Middle East Resources

Revisiting “The Veiled Genocide”

By Bassam Michael Madany

4 January 2021

In 2018, I dealt with the subject of the “Veiled Genocide” and posted it on the website Middle East Resources. Two more years later, the book of the Senegalese scholar Tidiane N’Diaye, has not been translated into English from the original French edition.

I’m perplexed why the Anglophone world still cannot read this timely work.                            

The Veiled Genocide: A forgotten Historic Tragedy - Middle East Resources (unashamedofthegospel.org)

There is a great deal of interest in the subject, as I learn from the report of Stat Counter. People from various parts of the world are accessing my article on a daily basis.

On 23 May 2018, Tidiane N’Diaye used the means of YouTube, to give a passionate three-minute lecture on “The Veiled Genocide.”  


The text of the message

The trans-Sahelian and Eastern slave trade, lasted more than 13 centuries, without interruption. The Arabs raided the black continent. It is a chapter in African history that is still taboo: the slavery of black populations by the Arab world.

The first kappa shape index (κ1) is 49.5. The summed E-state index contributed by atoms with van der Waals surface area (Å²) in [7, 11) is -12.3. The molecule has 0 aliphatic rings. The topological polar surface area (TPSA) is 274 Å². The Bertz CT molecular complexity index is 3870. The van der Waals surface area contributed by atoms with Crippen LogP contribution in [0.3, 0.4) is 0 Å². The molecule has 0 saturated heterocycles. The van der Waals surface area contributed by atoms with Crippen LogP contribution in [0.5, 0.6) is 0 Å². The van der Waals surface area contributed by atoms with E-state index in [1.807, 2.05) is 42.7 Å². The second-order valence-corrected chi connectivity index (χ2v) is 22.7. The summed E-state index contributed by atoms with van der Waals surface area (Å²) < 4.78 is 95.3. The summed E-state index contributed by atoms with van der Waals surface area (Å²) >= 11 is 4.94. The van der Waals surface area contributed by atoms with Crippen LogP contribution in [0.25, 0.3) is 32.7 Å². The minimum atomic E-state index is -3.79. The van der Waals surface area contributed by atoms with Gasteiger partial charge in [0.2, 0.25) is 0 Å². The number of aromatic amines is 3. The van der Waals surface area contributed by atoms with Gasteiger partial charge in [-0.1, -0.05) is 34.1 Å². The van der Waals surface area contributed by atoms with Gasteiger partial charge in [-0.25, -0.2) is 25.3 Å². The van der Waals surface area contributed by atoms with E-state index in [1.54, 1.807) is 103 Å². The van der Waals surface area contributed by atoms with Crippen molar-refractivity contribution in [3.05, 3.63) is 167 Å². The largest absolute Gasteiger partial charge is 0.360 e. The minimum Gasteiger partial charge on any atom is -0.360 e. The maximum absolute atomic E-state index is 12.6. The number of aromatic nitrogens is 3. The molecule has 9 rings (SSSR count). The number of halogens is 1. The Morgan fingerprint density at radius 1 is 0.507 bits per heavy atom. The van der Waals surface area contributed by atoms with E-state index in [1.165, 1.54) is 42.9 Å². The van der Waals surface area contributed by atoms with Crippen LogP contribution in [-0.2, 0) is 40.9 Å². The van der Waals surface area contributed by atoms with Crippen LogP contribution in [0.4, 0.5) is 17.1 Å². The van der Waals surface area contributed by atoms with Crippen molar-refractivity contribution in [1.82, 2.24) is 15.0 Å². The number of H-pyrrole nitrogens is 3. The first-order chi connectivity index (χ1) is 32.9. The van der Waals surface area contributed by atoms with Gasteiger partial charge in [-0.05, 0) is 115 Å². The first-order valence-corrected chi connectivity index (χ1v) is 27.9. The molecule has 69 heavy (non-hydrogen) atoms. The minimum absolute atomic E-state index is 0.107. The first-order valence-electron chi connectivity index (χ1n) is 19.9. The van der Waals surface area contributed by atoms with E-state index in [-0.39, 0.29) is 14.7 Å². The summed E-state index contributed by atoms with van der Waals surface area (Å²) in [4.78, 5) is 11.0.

There is no degree of horror, nor a monopoly of suffering or cruelty. But we can safely say that the trans-Sahelian and Eastern Slave Trade was much more devastating for the African populations, than the Transatlantic slave trade. If I called my study "Veiled Genocide" it is because the generalized castration that was done on the African slaves, annihilated any possibility of them leaving any descendants. This explains why today there is hardly African presence in the Arab world.

It seems that most Muslim intellectuals hesitate to approach this part of our history, a painful page that not only Arab-Muslim scholars should have opened, but African intellectuals also hesitate to deal with it. African students living in the Maghreb are often treated in a rather despicable manner. African maids have their passports confiscated in Lebanon or elsewhere [that is to keep them from leaving the country due to their maltreatment]. By keeping silent about a crime, it risks repeating itself. Exactly as Elie Wiesel said. Whoever ignores their past is at risk of having it all over again.